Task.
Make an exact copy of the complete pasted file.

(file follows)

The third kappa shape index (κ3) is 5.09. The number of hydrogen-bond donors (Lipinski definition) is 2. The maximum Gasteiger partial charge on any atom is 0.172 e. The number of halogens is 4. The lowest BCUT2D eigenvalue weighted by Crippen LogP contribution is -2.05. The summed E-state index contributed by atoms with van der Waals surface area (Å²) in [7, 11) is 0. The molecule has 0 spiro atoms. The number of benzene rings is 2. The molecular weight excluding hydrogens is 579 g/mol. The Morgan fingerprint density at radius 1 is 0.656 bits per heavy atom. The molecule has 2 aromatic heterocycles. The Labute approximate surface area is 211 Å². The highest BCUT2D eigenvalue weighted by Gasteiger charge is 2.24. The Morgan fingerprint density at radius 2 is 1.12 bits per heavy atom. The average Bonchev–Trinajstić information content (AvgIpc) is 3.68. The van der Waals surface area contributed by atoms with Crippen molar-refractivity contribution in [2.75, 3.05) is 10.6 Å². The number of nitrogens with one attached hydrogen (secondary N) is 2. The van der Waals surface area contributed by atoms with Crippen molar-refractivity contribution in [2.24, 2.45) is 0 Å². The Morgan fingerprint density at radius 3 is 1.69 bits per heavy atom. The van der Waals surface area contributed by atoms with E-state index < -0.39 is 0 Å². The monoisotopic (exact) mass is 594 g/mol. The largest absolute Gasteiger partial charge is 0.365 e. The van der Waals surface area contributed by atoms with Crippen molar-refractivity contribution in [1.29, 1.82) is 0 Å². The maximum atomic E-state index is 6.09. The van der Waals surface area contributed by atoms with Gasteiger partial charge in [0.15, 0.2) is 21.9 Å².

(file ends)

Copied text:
The third kappa shape index (κ3) is 5.09. The number of hydrogen-bond donors (Lipinski definition) is 2. The maximum Gasteiger partial charge on any atom is 0.172 e. The number of halogens is 4. The lowest BCUT2D eigenvalue weighted by Crippen LogP contribution is -2.05. The summed E-state index contributed by atoms with van der Waals surface area (Å²) in [7, 11) is 0. The molecule has 0 spiro atoms. The number of benzene rings is 2. The molecular weight excluding hydrogens is 579 g/mol. The Morgan fingerprint density at radius 1 is 0.656 bits per heavy atom. The molecule has 2 aromatic heterocycles. The Labute approximate surface area is 211 Å². The highest BCUT2D eigenvalue weighted by Gasteiger charge is 2.24. The Morgan fingerprint density at radius 2 is 1.12 bits per heavy atom. The average Bonchev–Trinajstić information content (AvgIpc) is 3.68. The van der Waals surface area contributed by atoms with Crippen molar-refractivity contribution in [2.75, 3.05) is 10.6 Å². The number of nitrogens with one attached hydrogen (secondary N) is 2. The van der Waals surface area contributed by atoms with Crippen molar-refractivity contribution in [2.24, 2.45) is 0 Å². The Morgan fingerprint density at radius 3 is 1.69 bits per heavy atom. The van der Waals surface area contributed by atoms with E-state index < -0.39 is 0 Å². The monoisotopic (exact) mass is 594 g/mol. The largest absolute Gasteiger partial charge is 0.365 e. The van der Waals surface area contributed by atoms with Crippen molar-refractivity contribution in [1.29, 1.82) is 0 Å². The maximum atomic E-state index is 6.09. The van der Waals surface area contributed by atoms with Gasteiger partial charge in [0.15, 0.2) is 21.9 Å².